Context: A long-standing myth in medical education research is a divide between two different poles: research aiming to advance theory with little focus on practical applications ('ivory tower' research) and practically oriented research aiming to serve educators and decision-makers with little focus on advancing theory ('in-the-trenches' practice). We explored this myth in a sample of randomised medical education studies using Stokes' four-quadrant framework for the classification of research perspective.
Methods: We searched MEDLINE, Embase, CINAHL, PsychINFO, ERIC, Web of Science and Scopus for studies in medical education using a randomised design that were published between 1 January 2018 and 31 December 2018. We used Stokes' four-quadrant framework to categorise the studies according to their use of theory, concepts and their justification for practical use. We compared medical education research published in medical education journals and clinical journals.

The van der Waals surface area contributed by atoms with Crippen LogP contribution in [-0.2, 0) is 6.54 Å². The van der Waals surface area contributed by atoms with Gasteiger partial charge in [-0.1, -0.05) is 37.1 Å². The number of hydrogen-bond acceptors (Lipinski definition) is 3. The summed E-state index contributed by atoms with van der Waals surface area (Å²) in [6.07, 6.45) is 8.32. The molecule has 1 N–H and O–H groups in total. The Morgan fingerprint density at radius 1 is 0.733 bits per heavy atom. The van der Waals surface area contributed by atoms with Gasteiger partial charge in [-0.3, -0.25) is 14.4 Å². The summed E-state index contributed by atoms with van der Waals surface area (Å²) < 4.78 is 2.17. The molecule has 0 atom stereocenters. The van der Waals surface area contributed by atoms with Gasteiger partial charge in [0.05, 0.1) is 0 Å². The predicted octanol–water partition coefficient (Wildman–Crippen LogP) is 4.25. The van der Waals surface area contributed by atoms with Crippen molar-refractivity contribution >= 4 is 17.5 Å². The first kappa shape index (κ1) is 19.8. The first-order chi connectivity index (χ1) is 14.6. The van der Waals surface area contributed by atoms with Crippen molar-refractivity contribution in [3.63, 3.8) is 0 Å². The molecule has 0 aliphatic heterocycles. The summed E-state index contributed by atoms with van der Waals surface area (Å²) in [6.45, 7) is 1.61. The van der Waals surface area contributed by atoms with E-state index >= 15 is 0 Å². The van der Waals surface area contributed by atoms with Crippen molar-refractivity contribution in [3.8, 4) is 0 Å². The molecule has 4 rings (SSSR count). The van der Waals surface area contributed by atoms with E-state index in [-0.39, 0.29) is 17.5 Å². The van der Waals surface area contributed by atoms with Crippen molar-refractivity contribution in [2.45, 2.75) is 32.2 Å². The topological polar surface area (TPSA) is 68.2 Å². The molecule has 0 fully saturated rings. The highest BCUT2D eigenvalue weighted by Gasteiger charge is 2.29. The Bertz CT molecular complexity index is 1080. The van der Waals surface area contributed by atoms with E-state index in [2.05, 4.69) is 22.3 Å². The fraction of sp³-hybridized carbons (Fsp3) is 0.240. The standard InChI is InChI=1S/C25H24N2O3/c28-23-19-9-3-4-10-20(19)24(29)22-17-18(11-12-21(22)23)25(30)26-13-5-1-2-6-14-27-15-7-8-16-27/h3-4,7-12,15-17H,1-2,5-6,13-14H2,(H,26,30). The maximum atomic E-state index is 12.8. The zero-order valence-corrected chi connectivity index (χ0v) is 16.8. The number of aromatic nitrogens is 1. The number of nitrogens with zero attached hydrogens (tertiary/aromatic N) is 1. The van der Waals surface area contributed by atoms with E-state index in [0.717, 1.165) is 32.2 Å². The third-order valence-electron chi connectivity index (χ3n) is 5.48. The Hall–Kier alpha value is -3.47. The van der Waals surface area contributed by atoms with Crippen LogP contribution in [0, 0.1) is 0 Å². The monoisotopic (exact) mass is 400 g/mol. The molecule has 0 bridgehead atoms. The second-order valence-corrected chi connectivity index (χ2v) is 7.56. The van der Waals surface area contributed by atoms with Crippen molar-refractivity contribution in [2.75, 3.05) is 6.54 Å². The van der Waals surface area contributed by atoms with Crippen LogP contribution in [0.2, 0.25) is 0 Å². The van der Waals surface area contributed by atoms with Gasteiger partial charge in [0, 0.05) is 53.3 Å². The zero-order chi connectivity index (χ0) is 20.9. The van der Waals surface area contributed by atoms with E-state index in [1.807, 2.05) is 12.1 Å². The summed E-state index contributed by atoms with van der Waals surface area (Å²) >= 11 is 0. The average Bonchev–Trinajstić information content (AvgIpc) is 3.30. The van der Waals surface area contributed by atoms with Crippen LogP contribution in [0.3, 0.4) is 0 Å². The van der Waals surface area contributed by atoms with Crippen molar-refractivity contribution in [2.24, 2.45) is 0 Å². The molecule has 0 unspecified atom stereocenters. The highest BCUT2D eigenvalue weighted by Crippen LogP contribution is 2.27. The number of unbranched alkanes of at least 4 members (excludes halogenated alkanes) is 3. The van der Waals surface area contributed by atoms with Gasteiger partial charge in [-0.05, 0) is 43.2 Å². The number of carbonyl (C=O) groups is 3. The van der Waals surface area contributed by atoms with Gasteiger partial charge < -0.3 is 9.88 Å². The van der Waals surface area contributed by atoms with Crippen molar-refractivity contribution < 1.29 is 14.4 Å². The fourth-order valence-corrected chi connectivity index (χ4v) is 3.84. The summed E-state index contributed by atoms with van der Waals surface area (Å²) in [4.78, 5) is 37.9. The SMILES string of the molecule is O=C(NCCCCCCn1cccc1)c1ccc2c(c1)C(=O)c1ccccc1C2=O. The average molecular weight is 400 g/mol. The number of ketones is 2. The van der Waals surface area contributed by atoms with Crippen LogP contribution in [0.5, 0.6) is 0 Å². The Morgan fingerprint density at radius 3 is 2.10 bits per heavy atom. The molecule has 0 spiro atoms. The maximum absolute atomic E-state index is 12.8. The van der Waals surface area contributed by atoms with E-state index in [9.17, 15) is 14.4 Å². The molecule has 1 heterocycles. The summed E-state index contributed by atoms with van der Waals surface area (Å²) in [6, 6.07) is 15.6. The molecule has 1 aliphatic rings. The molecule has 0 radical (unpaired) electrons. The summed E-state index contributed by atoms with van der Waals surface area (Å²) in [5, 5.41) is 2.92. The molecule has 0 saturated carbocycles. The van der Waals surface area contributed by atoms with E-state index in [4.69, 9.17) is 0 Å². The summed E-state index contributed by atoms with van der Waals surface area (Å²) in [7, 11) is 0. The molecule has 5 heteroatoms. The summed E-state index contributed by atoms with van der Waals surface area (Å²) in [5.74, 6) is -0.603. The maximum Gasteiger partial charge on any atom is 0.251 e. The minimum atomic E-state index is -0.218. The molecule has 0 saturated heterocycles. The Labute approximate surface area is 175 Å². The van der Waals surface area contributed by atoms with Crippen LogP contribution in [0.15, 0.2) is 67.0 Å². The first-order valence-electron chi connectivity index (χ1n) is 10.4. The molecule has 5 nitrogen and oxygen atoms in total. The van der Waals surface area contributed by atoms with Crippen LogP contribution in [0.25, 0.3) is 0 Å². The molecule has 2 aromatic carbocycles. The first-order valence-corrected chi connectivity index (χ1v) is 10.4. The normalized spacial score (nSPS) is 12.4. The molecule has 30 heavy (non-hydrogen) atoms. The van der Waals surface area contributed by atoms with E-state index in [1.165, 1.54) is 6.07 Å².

Results: A total of 150 randomised studies were included in the analysis. The largest segment of studies (46.7%) was categorised as use-inspired basic research (Pasteur's Quadrant), closely followed by pure applied research (40.7%, Edison's Quadrant). Only a few studies were categorised as aiming to advance knowledge with no thought for practical educational application (2.0%, Bohr's Quadrant). The proportion of studies that included educational concepts and theory differed according to publication in clinical journals or medical education journals: 40.5% vs 71.8%, respectively, P < .001. There were no differences between journals with regard to the proportion of studies that included a practical educational or clinical rationale (P = .99).
Conclusion: In a large sample of studies using randomised designs, we found no evidence to support the myth that medical education research divides between two singular poles represented by 'ivory tower research' and 'in-the-trenches practice'. We did confirm prevailing assumptions regarding an emphasis on non-theoretical medical education research in clinical journals.
© 2020 John Wiley & Sons Ltd and The Association for the Study of Medical Education.